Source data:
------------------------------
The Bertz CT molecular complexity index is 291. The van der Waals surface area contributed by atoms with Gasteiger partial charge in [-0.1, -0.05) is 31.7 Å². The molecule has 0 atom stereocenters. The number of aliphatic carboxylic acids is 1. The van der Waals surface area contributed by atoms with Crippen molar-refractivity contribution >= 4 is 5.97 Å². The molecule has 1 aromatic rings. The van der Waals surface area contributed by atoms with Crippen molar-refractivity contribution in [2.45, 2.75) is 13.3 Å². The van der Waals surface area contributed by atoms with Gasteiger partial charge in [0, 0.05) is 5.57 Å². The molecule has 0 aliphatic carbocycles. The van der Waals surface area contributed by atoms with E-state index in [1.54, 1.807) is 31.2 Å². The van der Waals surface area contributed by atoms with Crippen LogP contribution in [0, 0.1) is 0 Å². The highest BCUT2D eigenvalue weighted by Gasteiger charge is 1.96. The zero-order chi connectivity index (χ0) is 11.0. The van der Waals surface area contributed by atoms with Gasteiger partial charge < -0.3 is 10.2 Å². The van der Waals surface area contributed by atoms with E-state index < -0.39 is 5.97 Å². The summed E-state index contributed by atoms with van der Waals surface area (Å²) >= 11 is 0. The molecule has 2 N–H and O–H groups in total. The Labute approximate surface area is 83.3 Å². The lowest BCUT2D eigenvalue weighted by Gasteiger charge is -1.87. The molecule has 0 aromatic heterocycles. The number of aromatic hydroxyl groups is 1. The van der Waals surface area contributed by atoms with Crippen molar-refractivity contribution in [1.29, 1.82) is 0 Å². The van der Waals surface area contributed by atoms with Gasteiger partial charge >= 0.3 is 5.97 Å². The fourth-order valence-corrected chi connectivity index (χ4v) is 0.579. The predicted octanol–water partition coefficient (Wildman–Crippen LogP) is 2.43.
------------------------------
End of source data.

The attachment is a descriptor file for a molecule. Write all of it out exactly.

The Bertz CT molecular complexity index is 291. The van der Waals surface area contributed by atoms with Gasteiger partial charge in [-0.1, -0.05) is 31.7 Å². The molecule has 0 atom stereocenters. The number of aliphatic carboxylic acids is 1. The van der Waals surface area contributed by atoms with Crippen molar-refractivity contribution >= 4 is 5.97 Å². The molecule has 1 aromatic rings. The van der Waals surface area contributed by atoms with Crippen molar-refractivity contribution in [2.45, 2.75) is 13.3 Å². The van der Waals surface area contributed by atoms with Gasteiger partial charge in [0, 0.05) is 5.57 Å². The molecule has 0 aliphatic carbocycles. The van der Waals surface area contributed by atoms with E-state index in [1.54, 1.807) is 31.2 Å². The van der Waals surface area contributed by atoms with Crippen LogP contribution in [0, 0.1) is 0 Å². The highest BCUT2D eigenvalue weighted by Gasteiger charge is 1.96. The zero-order chi connectivity index (χ0) is 11.0. The van der Waals surface area contributed by atoms with Gasteiger partial charge < -0.3 is 10.2 Å². The van der Waals surface area contributed by atoms with E-state index < -0.39 is 5.97 Å². The summed E-state index contributed by atoms with van der Waals surface area (Å²) >= 11 is 0. The molecule has 2 N–H and O–H groups in total. The Labute approximate surface area is 83.3 Å². The lowest BCUT2D eigenvalue weighted by Gasteiger charge is -1.87. The molecule has 0 aromatic heterocycles. The number of aromatic hydroxyl groups is 1. The van der Waals surface area contributed by atoms with Crippen molar-refractivity contribution in [1.29, 1.82) is 0 Å². The van der Waals surface area contributed by atoms with Gasteiger partial charge >= 0.3 is 5.97 Å². The fourth-order valence-corrected chi connectivity index (χ4v) is 0.579. The predicted octanol–water partition coefficient (Wildman–Crippen LogP) is 2.43.